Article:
Customer refuses to pay Optus phone bill
A South Coast man has refused to pay his mobile phone bill – and is encouraging others to do the same – after almost two months of call drop-outs, delayed text messages and lost business.
From late November until mid-January, Justin O’Connor’s phone would routinely drop out within seconds of making a call.
He would receive messages days after they were sent, most depressingly five days after his brother, visiting Mr O’Connor in Sanctuary Point, had returned home to Sydney.
“I’m at your front door,” the message said.
Mr O’Connor complained to his provider, Optus, and said the telco excused him from paying bills for the troubled period.
But he remains locked in negotiations with the telco over lost income and is concerned that others are paying bills when they shouldn’t have to.
Mr O’Connor estimates he lost about $13,500 in sales from his business, which ironically involves restoring and selling London-style telephone boxes.
“I’d get 12 messages in one day from people who were here days ago, inquiring about the phone booths,” Mr O’Connor said.
“By the time I rang them they were back home in Victoria or wherever they came from. They just thought I wasn’t bothering to get back to them. I did zero sales during that period, which is normally my busiest time of year.”
Mr O’Connor said he had spoken to many Optus customers as far north as Engadine with the same problems.
He said the company eventually told him the problems were due to the network becoming overloaded, and he questioned why it was allowed to keep selling phones and plans while not providing a service.
“They were playing stacks on to a network that was already overloaded and couldn’t provide service to people,” he said.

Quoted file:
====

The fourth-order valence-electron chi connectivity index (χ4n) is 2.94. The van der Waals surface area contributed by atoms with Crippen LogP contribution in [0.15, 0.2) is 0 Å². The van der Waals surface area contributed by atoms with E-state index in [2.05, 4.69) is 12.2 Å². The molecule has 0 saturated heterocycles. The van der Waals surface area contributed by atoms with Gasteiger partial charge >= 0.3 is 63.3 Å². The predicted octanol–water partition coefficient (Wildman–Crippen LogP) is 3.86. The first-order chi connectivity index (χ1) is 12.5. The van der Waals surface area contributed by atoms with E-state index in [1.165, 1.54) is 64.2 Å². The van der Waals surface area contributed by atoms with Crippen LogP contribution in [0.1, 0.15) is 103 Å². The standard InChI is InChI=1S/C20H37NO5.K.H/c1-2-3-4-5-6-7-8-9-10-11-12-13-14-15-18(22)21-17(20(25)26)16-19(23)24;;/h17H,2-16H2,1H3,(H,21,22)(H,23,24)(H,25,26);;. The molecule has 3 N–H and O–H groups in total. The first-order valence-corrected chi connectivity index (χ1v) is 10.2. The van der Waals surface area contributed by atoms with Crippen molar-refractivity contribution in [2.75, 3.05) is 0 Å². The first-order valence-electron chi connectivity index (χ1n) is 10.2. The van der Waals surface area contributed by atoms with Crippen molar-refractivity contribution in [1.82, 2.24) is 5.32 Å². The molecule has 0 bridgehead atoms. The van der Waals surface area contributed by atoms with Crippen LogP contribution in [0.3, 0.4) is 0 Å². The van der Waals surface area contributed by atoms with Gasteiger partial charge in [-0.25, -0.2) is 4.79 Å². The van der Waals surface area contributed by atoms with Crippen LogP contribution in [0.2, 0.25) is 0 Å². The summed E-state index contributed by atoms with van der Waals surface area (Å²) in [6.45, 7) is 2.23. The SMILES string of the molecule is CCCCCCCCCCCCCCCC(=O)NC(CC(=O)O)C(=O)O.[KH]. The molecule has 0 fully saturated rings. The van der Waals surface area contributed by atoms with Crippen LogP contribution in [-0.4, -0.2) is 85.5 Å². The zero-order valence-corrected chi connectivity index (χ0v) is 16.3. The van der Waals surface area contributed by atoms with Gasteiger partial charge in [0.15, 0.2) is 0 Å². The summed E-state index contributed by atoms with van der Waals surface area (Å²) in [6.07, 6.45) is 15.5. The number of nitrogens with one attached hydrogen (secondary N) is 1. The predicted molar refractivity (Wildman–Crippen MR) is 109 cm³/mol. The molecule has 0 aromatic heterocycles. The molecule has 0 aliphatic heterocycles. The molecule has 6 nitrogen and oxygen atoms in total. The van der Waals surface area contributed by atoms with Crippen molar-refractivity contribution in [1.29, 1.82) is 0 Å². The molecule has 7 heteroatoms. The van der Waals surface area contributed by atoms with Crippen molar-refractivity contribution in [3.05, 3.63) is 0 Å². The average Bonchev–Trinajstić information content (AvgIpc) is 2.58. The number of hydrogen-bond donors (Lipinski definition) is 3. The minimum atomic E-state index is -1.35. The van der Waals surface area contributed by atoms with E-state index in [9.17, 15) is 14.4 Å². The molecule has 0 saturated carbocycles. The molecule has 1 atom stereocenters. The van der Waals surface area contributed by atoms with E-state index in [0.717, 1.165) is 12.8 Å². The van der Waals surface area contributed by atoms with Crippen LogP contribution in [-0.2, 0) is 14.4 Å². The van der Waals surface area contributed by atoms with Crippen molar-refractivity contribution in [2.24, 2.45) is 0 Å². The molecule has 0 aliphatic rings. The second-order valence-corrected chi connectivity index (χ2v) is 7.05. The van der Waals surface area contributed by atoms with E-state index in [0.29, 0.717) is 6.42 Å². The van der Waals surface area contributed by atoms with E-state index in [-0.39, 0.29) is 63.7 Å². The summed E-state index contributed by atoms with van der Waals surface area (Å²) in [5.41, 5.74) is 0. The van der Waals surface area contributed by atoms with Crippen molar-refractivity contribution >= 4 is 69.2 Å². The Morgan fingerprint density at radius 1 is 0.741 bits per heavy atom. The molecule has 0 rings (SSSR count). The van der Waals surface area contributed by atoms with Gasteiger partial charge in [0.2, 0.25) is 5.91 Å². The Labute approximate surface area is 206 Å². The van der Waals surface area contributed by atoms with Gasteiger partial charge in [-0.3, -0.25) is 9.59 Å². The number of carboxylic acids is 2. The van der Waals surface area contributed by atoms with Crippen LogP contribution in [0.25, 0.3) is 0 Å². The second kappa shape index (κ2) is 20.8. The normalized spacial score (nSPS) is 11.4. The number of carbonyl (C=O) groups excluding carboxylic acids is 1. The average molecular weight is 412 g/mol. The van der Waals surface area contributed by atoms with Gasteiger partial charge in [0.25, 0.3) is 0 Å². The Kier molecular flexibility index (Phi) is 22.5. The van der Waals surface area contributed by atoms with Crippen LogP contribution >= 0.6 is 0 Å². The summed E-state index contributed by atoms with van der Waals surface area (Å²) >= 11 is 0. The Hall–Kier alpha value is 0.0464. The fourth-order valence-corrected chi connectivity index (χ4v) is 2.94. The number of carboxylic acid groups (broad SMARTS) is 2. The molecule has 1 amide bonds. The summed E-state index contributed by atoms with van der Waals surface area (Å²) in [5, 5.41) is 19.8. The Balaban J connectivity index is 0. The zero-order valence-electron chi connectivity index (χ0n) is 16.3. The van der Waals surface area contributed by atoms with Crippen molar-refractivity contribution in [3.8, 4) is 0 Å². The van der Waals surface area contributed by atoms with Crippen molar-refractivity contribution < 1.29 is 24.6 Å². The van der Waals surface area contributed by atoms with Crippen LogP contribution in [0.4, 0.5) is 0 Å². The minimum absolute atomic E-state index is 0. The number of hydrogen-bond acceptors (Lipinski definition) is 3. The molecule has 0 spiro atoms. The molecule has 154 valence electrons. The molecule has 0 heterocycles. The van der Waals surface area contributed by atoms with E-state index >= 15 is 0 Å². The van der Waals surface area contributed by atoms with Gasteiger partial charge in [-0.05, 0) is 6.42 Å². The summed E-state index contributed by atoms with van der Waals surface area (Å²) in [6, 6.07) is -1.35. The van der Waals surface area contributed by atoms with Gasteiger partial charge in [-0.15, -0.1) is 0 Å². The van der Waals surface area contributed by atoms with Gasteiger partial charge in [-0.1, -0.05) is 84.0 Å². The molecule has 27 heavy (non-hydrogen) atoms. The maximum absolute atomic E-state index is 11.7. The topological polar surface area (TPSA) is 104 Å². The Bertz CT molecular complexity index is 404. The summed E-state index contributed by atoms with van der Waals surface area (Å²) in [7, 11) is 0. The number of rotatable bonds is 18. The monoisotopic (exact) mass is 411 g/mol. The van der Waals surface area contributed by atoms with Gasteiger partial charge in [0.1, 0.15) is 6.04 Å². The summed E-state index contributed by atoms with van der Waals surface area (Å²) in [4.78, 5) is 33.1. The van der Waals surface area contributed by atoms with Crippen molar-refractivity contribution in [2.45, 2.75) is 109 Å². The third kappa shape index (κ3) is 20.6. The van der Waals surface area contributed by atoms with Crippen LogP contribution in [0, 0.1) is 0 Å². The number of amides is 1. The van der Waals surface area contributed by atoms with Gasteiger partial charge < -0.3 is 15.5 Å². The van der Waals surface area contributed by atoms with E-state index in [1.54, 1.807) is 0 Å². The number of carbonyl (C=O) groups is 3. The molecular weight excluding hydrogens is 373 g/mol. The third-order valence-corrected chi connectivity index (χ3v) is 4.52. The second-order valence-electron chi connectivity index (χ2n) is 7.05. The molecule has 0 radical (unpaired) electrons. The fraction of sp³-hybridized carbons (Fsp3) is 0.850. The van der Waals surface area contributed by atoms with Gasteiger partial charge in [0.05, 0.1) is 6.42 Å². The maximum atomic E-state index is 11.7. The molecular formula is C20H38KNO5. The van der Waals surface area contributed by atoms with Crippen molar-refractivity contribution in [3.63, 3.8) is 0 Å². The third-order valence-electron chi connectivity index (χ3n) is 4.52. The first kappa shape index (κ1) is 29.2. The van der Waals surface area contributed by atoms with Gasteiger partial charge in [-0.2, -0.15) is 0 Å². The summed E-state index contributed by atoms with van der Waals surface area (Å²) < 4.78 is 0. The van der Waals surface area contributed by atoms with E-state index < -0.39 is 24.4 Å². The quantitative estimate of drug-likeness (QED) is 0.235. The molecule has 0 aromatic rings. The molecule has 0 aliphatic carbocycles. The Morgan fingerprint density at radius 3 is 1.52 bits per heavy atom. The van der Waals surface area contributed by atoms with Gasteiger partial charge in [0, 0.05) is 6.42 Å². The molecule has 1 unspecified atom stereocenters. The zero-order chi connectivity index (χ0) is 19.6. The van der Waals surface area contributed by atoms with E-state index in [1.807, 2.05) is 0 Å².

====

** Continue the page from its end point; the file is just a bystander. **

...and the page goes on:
“To me, an omission’s a lie. If they knew there was a problem they should make a public announcement.
“I spoke to as many as 60 people in that period; every one of them with the identical problem. They couldn’t send texts, couldn’t make a call without it being cut off, couldn’t connect to the internet.”
Mr O’Connor has complained to the Telecommunications Industry Ombudsman and said he was curious whether a case could be made for a class action.
An Optus spokesman attributed service interruptions to upgrade work and extreme weather.
“Optus has been upgrading services in the Illawarra region over the last eight months,” the spokesman said.
“Due to some of this [upgrade] work and extreme weather conditions over the summer, Optus customers may have experienced some service interruptions.”
The spokesman apologised to affected customers and offered a number – 1509 – and a website – www.optus.com.au/customerhelp – for questions, complaints and assistance “on a case-by-case basis”.